A month of Innovation Fest events celebrating UChicago breakthroughs in science, entrepreneurship, and more in the Windy City and around the world has come to a close with almost $1 million awarded to the winners of two prominent university startup competitions.
The University of Chicago Innovation Fund committee announced Monday that they will invest a total of $500,000 in three UChicago science startups— AVnovum, ClostraBio, and SwitchedSource — after the companies competed for capital in front of an audience of about 200 spectators May 31. Judges also awarded ClostraBio and SwitchedSource funding as part of the Edward L. Kaplan, ’71, New Venture Challenge (NVC). The NVC competition awarded a pool of $400,000 to its 11 startup finalists June 1.
“Researchers are looking beyond their discoveries to see their research save lives or solve a problem in the outside marketplace,” said John Flavin, UChicago Associate Vice President of Entrepreneurship and Innovation and head of the Polsky Center for Entrepreneurship and Innovation. “We’re enabling our faculty and students to go from idea to impact.”
Since it was founded in 2010, the Innovation Fund has awarded nearly $5.5 million to 65 startup ventures, and the 21st annual NVC is one of the top-ranked accelerator programs in the country. Both are part of UChicago Innovation Fest, a month-long spring festival led by UChicago’s top innovation leaders, including the Polsky Center for Entrepreneurship and Innovation, the Institute for Translational Medicine (ITM), the Rustandy Center for Social Sector Innovation at Chicago Booth, and the Office Research, Innovation and National Laboratories.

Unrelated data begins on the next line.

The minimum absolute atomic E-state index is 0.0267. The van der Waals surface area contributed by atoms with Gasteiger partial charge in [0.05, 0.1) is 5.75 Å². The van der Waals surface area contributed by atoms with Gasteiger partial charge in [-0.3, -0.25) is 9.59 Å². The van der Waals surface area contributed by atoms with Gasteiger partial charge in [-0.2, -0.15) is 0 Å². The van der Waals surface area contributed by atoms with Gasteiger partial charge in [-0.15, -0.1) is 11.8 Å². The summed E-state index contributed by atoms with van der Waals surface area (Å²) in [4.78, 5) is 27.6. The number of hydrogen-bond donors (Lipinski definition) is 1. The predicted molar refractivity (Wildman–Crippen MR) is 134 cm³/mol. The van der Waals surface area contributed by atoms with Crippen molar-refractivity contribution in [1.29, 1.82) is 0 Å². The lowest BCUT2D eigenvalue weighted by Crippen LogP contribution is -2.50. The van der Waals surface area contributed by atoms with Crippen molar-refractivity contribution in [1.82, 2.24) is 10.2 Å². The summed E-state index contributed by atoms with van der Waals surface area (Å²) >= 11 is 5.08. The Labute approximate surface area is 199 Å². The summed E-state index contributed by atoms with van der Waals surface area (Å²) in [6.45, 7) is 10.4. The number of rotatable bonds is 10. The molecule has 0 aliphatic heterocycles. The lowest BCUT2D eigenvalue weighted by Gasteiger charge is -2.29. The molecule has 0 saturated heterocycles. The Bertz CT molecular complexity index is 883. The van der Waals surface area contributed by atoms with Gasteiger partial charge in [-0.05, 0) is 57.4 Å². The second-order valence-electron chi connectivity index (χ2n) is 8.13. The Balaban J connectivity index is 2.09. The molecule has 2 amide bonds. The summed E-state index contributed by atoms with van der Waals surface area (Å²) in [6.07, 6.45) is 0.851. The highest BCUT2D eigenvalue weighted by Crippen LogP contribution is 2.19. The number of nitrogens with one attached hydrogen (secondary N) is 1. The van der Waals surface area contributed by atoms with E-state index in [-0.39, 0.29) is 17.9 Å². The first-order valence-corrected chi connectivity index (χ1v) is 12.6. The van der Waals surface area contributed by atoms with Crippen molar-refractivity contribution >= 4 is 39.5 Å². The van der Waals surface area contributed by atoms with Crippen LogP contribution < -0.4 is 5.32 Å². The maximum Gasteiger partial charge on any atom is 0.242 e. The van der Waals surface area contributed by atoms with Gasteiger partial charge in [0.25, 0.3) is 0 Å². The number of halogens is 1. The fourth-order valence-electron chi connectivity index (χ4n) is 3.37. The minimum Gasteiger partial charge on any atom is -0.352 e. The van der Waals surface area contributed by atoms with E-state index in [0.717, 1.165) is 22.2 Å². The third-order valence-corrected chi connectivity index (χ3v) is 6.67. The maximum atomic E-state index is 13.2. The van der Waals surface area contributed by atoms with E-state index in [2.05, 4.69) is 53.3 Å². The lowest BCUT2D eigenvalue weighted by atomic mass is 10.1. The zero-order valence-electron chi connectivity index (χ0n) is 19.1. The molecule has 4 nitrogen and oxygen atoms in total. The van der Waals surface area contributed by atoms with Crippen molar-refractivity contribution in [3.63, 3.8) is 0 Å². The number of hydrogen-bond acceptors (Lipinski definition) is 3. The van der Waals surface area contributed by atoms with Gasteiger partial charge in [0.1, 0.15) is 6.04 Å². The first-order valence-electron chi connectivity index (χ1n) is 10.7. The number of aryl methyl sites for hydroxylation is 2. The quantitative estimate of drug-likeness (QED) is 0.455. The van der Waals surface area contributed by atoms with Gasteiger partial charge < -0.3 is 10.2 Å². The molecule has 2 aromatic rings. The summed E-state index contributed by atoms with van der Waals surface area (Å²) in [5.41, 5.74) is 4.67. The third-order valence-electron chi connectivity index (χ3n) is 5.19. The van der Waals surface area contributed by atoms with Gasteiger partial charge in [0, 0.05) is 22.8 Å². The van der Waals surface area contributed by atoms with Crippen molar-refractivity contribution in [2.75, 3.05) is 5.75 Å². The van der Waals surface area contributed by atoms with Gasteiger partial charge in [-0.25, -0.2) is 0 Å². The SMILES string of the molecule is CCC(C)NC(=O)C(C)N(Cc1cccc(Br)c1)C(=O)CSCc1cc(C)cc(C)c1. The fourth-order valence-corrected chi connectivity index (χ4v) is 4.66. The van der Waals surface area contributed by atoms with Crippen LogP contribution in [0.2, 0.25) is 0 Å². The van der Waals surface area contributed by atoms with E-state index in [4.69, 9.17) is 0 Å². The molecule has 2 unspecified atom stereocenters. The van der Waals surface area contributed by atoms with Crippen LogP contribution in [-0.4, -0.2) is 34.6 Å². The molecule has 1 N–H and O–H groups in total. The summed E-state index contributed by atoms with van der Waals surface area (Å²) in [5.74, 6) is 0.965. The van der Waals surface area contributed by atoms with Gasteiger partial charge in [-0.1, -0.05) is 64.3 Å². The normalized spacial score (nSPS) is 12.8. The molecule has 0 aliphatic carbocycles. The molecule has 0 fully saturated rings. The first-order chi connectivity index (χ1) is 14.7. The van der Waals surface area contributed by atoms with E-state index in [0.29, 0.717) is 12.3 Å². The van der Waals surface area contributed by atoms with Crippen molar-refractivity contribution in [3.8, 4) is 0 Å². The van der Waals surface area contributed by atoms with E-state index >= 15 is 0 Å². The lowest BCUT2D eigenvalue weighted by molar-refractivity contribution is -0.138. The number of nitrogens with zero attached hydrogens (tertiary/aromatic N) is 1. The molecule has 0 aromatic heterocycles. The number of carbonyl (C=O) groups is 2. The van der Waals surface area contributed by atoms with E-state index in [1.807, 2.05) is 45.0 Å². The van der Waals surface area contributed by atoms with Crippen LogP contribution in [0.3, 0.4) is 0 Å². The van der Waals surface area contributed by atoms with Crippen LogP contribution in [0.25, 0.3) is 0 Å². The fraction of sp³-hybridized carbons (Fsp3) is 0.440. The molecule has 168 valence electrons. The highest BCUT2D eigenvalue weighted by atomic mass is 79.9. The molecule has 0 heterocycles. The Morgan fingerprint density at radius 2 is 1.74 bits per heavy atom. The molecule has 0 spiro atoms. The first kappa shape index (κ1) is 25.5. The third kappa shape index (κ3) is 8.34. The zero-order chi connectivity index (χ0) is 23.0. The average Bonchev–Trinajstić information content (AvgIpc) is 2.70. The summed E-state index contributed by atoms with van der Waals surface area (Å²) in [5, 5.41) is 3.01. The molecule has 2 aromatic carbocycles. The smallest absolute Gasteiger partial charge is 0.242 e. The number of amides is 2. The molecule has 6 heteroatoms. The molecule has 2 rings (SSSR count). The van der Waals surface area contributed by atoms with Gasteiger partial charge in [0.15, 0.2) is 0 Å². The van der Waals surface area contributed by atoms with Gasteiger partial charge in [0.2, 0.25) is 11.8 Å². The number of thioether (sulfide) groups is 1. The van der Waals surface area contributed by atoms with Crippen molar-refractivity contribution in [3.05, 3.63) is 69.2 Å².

ITM investigators are part of the AVnovum team, which received $150,000 from the IF finals, and ClostraBio, which received a total of $290,000 from the IF and NVC finals. The scientists behind AVnovum and the other startups – ClostraBio and SwitchedSource – transformed their research into startups with the help of the Polsky Center’s Tech Commercialization team.
AVnovum tackles fungal infections in people with an impaired immune system. While current treatments often lead to liver toxicity or resistance to medicine, AVnovum’s AVpeptides act like tiny antibiotics, preventing good fungi in the microbiome – the trillions of microorganisms that live in our gut – from going bad.